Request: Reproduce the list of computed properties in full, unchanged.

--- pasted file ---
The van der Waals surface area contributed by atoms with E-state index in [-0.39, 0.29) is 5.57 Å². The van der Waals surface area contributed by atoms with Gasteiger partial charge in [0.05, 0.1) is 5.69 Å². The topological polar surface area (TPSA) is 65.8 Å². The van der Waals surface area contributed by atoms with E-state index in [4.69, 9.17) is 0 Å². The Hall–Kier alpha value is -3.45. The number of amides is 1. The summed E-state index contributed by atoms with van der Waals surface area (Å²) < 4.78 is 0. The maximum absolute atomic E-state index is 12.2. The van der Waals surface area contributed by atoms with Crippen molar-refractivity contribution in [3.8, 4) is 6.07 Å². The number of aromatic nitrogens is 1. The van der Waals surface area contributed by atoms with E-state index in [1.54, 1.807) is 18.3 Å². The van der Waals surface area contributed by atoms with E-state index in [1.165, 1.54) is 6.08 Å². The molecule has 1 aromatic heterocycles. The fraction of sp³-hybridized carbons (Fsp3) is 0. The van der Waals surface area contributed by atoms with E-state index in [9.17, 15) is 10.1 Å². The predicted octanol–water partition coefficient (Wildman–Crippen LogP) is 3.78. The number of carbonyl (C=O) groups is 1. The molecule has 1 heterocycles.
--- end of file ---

The van der Waals surface area contributed by atoms with E-state index in [-0.39, 0.29) is 5.57 Å². The van der Waals surface area contributed by atoms with Gasteiger partial charge in [0.05, 0.1) is 5.69 Å². The topological polar surface area (TPSA) is 65.8 Å². The van der Waals surface area contributed by atoms with E-state index in [4.69, 9.17) is 0 Å². The Hall–Kier alpha value is -3.45. The number of amides is 1. The summed E-state index contributed by atoms with van der Waals surface area (Å²) < 4.78 is 0. The maximum absolute atomic E-state index is 12.2. The van der Waals surface area contributed by atoms with Crippen molar-refractivity contribution in [3.8, 4) is 6.07 Å². The number of aromatic nitrogens is 1. The van der Waals surface area contributed by atoms with E-state index in [1.54, 1.807) is 18.3 Å². The van der Waals surface area contributed by atoms with E-state index in [1.165, 1.54) is 6.08 Å². The molecule has 1 aromatic heterocycles. The fraction of sp³-hybridized carbons (Fsp3) is 0. The van der Waals surface area contributed by atoms with E-state index in [9.17, 15) is 10.1 Å². The predicted octanol–water partition coefficient (Wildman–Crippen LogP) is 3.78. The number of carbonyl (C=O) groups is 1. The molecule has 1 heterocycles.